The Degrowth Demon and How the WEF's Anti-Development Agenda Is Leading to an Interest Rate Disaster
"Green" Elites would Rather Get You Laid Off than Pump More Oil
The Federal Reserve has now hiked rates to the point where things seem on the verge of breaking.1 Homeowners who have adjustable-rate mortgages or recently had to take out a mortgage are paying more than double the rate of interest on their mortgage than just a year ago.2 And credit card debt, already usurious, has gotten even more expensive,3 twisting the screws on what remaining resources Americans have.
Why is this happening? Inflation: the Fed is raising rates to try to push down the eye-popping inflation rate.4 Is raising rates the only solution? No, and focusing on supply factors instead would likely be better for the economy and make more sense.5
So why, if raising them makes everything more expensive for those who are indebted and could bring the economy to a crashing halt, are the powers that be raising rates at an extraordinary pace?6 Because they need to fight inflation to maintain legitimacy and raising rates is the only solution that allows “green”-obsessed elites to decrease the official CPI number without having to come to terms with the disastrous effects of their degrowth agenda.
NOTE: This is the second article in our inflation series. To read the first, check out this article on how the powers that be use CPI to lie about the real inflation rate. Our regularly scheduled series on Epstein and American foreign policy will soon resume, but we thought educating people on these topics was important given how “inflation” is shaping the Biden economy.
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What Is Inflation? The Calculation Behind the Budding Debt Disaster
If there is a structural flaw with the modern American “capitalist” system that is as ignored as it is insidious, it is debt. Based on usury, it is the financial instrument God Himself counseled against,7 yet it is at the root of every aspect of the American economy.
The Scale of America’s Debt Usage
Americans don’t pay with cash. They pay with credit cards. Often, that credit card balance turns into credit card debt.8 American companies, public and private, raise some money with equity financing (selling shares), but generally prefer debt financing (selling bonds).9 The American government no longer uses tax dollars to pay for its sundry line items; tax receipts make up only about 2/3 of its spending, and the remaining ~$1.5 trillion is put on the national credit card.10 In other words, our feckless “leaders” are using Treasury Bills, Notes, and Bonds to finance gender studies programs in Pakistan11 and defend Ukraine’s borders.12
Whether a sandwich shop or the Department of Defense, a customer at that sandwich shop or a defense contractor building bombs that’ll be dropped on Syrian Christians,13 debt is ubiquitous. It’s the grease on the axles of our system, the “tool” used so that American citizens,14 companies,15 and governments16 can buy now and pay later on everything from pizzas to nuclear-powered aircraft carriers.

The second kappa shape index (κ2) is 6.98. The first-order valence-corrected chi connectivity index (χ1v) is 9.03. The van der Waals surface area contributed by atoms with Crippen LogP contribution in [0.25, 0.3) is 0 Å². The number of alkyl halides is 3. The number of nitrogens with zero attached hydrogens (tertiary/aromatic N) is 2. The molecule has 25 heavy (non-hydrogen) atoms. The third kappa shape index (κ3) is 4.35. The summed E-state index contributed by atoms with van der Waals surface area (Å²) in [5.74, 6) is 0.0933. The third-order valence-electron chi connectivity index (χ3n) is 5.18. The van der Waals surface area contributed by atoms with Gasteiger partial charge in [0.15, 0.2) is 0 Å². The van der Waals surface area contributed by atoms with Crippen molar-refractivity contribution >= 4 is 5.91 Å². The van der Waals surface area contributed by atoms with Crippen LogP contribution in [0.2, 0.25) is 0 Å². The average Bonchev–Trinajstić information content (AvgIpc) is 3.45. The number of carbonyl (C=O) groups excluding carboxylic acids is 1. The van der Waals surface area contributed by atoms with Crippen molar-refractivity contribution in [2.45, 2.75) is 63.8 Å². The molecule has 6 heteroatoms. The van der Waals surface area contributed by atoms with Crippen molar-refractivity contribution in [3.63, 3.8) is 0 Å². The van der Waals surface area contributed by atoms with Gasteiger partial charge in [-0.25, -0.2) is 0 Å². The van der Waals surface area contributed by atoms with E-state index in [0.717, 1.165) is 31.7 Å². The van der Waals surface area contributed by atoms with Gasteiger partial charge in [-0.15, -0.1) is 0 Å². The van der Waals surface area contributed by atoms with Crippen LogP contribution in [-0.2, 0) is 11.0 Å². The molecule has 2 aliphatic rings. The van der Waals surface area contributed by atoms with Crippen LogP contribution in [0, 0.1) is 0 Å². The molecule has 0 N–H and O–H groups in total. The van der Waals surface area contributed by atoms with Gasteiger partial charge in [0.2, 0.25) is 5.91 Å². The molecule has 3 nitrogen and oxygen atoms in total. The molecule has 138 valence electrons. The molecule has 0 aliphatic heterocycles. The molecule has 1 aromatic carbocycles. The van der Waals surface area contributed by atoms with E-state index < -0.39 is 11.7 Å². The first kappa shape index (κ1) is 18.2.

It’s also a ticking time bomb, as the tentacles of usury have spread to every aspect of our economy and, now that they’re at risk of blowing up, are at risk of blowing up the economy too.17
How Our Massive Reliance on Debt and Rising Interest Rates are Leading to Economic Perdition
The “why” behind the developing debt crisis is inflation. Thanks to the profligate government spending that happened during and after the Scamdemic, trillions upon trillions of dollars were pumped into the economy.18 That money was “printed,” meaning the government took out debt to send out those stimulus checks and fraudulent PPE loans. Much of that money was soon spent, driving up prices. When paired with supply chain snarls, that led to the skyrocketing “Bidenflation” we’re now seeing.19
So, in an attempt to “pop” the inflation bubble, the Federal Reserve is precipitously raising its benchmark rate,22 which means the cost of all debt is going up. An example of that applicable to the average person is mortgages going from ~2% to ~8%.23 The other obvious example is the Treasury Bill rate jumping from nearly 0% to over 5%. Those rates are about the historical average,24 but the rate at which we reached them from nearly 0% is unprecedented, and the high cost of capital now compared to just a year or two ago is a massive change for companies, individuals, and the government. And make no mistake, rates are going to stay higher for longer,25 which means those with a mortgage won’t be able to escape the debt bubble by refinancing, and companies that need to issue debt will eventually have to do so at a large multiple of what it would have cost them just a year ago.